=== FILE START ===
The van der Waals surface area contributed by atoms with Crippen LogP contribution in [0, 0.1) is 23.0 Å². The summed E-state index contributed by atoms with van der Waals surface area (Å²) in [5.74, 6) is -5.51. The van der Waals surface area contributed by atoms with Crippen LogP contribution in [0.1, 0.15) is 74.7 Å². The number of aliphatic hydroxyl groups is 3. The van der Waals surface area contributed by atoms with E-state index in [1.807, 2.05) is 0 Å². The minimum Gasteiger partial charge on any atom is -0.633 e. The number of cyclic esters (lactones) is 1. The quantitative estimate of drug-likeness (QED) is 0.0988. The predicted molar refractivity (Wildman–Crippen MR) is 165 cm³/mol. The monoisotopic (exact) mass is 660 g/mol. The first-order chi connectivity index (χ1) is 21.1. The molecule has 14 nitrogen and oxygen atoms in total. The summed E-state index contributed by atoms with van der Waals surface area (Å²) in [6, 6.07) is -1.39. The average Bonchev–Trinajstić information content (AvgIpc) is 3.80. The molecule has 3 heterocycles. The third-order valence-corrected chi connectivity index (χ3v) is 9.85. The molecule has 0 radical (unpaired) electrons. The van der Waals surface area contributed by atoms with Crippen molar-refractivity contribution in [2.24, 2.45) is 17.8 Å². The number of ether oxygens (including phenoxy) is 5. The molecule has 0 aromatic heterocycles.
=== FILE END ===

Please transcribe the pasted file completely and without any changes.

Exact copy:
The van der Waals surface area contributed by atoms with Crippen LogP contribution in [0, 0.1) is 23.0 Å². The summed E-state index contributed by atoms with van der Waals surface area (Å²) in [5.74, 6) is -5.51. The van der Waals surface area contributed by atoms with Crippen LogP contribution in [0.1, 0.15) is 74.7 Å². The number of aliphatic hydroxyl groups is 3. The van der Waals surface area contributed by atoms with E-state index in [1.807, 2.05) is 0 Å². The minimum Gasteiger partial charge on any atom is -0.633 e. The number of cyclic esters (lactones) is 1. The quantitative estimate of drug-likeness (QED) is 0.0988. The predicted molar refractivity (Wildman–Crippen MR) is 165 cm³/mol. The monoisotopic (exact) mass is 660 g/mol. The first-order chi connectivity index (χ1) is 21.1. The molecule has 14 nitrogen and oxygen atoms in total. The summed E-state index contributed by atoms with van der Waals surface area (Å²) in [6, 6.07) is -1.39. The average Bonchev–Trinajstić information content (AvgIpc) is 3.80. The molecule has 3 heterocycles. The third-order valence-corrected chi connectivity index (χ3v) is 9.85. The molecule has 0 radical (unpaired) electrons. The van der Waals surface area contributed by atoms with Crippen molar-refractivity contribution in [2.24, 2.45) is 17.8 Å². The number of ether oxygens (including phenoxy) is 5. The molecule has 0 aromatic heterocycles.